This week’s great Amazon Web Services (AWS) S3 outage which kiboshed up to 150,000 websites including Netflix, Spotify, Pinterest and Buzzfeed was caused by an engineer mistyping a single command, the company has admitted.
Diving into Amazon’s mea culpa in more detail, it seems the engineer was trying to temporarily take down servers used by the S3 billing sub-system when the command line mishap caused a cascading problem that downed two really critical servers.
The first was used to index metadata for the US-East-1 region that allows customers to issue GET, LIST, PUT, and DELETE requests. The other, which depended on the first working correctly, was the placement subsystem used to provision new storage. Explained Amazon:
Removing a significant portion of the capacity caused each of these systems to require a full restart. While these subsystems were being restarted, S3 was unable to service requests.
To put it mildly. Doubtless, the engineer or engineers must have broken into a cold sweat as Amazon’s Lego of services started to topple over, taking with it the Amazon Elastic Compute Cloud (EC2), the S3 console, Amazon Elastic Block Store (EBS) volumes, the AWS Lambda and even the S3 API.
If this is starting to sound a tad dry, stay with us, because there is an interesting admission buried inside Amazon’s apology that is worthy of a figurative highlighter pen.
S3 subsystems are designed to support the removal or failure of significant capacity with little or no customer impact.
All well and good but Amazon then coughs up the tidbit that the company had never before “completely re-started” the two critical servers inadvertently taken offline this week. Why? In the rush of S3’s “massive growth” apparently there just wasn’t a convenient moment.
One might speculate that if you don’t take servers out of service, the full effects of doing this might not be apparent. Or perhaps they were very apparent but nobody dared touch them. Either way, bringing them back up was more time consuming than expected, from 9:37AM PST to 1:54PM PST if you count all affected services.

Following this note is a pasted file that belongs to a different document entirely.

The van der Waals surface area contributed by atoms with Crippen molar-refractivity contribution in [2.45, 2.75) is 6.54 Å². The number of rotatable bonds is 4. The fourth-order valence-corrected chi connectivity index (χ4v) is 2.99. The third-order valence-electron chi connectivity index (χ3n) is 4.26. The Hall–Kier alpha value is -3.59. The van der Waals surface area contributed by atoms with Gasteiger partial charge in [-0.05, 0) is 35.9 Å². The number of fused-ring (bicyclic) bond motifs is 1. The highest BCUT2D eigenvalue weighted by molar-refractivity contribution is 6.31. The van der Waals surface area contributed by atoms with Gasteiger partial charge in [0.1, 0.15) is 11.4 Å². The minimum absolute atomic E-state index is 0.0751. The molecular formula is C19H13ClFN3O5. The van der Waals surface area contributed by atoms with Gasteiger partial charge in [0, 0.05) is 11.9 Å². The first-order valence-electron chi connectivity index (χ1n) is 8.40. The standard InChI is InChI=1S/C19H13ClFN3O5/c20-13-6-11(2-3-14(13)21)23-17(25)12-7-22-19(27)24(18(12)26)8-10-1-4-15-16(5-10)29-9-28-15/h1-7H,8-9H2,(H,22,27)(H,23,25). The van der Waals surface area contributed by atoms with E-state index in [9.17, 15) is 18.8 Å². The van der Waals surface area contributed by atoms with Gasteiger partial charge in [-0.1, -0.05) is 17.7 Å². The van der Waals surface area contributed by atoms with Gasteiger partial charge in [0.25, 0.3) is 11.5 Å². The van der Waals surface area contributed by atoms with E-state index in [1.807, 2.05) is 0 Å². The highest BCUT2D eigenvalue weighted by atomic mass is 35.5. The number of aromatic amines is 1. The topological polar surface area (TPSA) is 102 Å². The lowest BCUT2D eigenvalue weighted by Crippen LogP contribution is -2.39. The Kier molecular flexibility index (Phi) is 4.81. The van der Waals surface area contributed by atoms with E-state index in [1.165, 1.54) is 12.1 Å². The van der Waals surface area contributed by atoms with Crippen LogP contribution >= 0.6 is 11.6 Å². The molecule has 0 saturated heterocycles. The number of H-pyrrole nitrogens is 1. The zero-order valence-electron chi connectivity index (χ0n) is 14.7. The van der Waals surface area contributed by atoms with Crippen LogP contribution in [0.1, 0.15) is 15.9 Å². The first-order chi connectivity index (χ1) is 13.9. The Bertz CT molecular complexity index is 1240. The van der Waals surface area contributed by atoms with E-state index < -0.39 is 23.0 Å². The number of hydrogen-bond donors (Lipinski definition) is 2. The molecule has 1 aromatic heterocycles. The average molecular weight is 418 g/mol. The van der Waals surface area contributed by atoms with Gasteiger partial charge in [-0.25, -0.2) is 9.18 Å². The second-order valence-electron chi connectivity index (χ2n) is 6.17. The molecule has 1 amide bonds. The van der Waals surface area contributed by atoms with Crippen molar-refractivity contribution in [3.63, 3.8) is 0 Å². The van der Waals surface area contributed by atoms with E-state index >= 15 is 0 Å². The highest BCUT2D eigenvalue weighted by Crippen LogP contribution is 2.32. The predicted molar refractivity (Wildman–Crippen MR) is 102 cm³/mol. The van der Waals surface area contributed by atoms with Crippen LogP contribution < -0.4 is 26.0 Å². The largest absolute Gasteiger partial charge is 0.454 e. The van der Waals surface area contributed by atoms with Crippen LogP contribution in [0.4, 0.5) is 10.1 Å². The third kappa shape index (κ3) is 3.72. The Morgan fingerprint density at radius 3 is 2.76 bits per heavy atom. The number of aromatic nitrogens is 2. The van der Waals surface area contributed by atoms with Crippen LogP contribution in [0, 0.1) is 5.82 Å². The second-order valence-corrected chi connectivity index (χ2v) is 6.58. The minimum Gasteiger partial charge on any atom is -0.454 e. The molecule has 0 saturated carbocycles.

Amazon said it will make changes to “refactor parts of the service into smaller cells to reduce blast radius” (translation: stop things going wrong so quickly) but why did Amazon decide to document its cock-up in such gory detail?
Providers have become adept at apologising when things go awry without offering much more. The sands are now shifting. In an age when DDoS, hacking, sabotage and nation states are front of mind in so many disruptions, it’s become reassuring to be told that old-fashioned human error lies behind something big.
Amazon, then, looks a bit less like a faceless, humming warehouse-cum-datacentre and rather more fallible and human, like the rest of us. We also now realise in no uncertain terms that it’s staggeringly important for thousands of businesses customers and the muggle millions who lie beyond them.
6 comments on “Amazon mega-outage caused by single command line error”
I’m sure others have similar tales. When I was a neophyte UNIX operator, the system had slowed due to a log file that had filled the drive. I figured I could just rm the file, and it would recreate. I didn’t know about dev/null. Fortunately we had tech support for the system. At the time support logged through a modem, and they recreated the file. I have a couple more like that. I like to think that I can count them on one hand.
I give Amazon a lot of credit for coming forward with an explanation so quickly that appears to be plausible.
I’m surprised that nobody asked what was the ‘typo’? Anyone that works on this stuff likes to know what happened so they don’t do themselves… Remember the admin that did the script with something like “rm -f $A/$B” when both A and B were null? So inquiring minds want to know…. :O
We wrote about that “rm” SNAFU. It turned out to be a hoax – modern Linux sysutils assume that “rm – r /” on its own is a mistake and refuse to do it unless you als add “-no-preserve-root”.
And you would need to run that command with elevated privileges, other wise you would get a lot of permission denied errors on a majority of the system files and directories not owned by you.
I do know of one admin who typed something like this: rm -r . folder_to_delete/
The command was ran on a system without backups, and deleted far more than they intended to. It didn’t wipe out the whole system, but it might as well have. Everything that was important on that system was in the . folder. It created quite the headache for the company.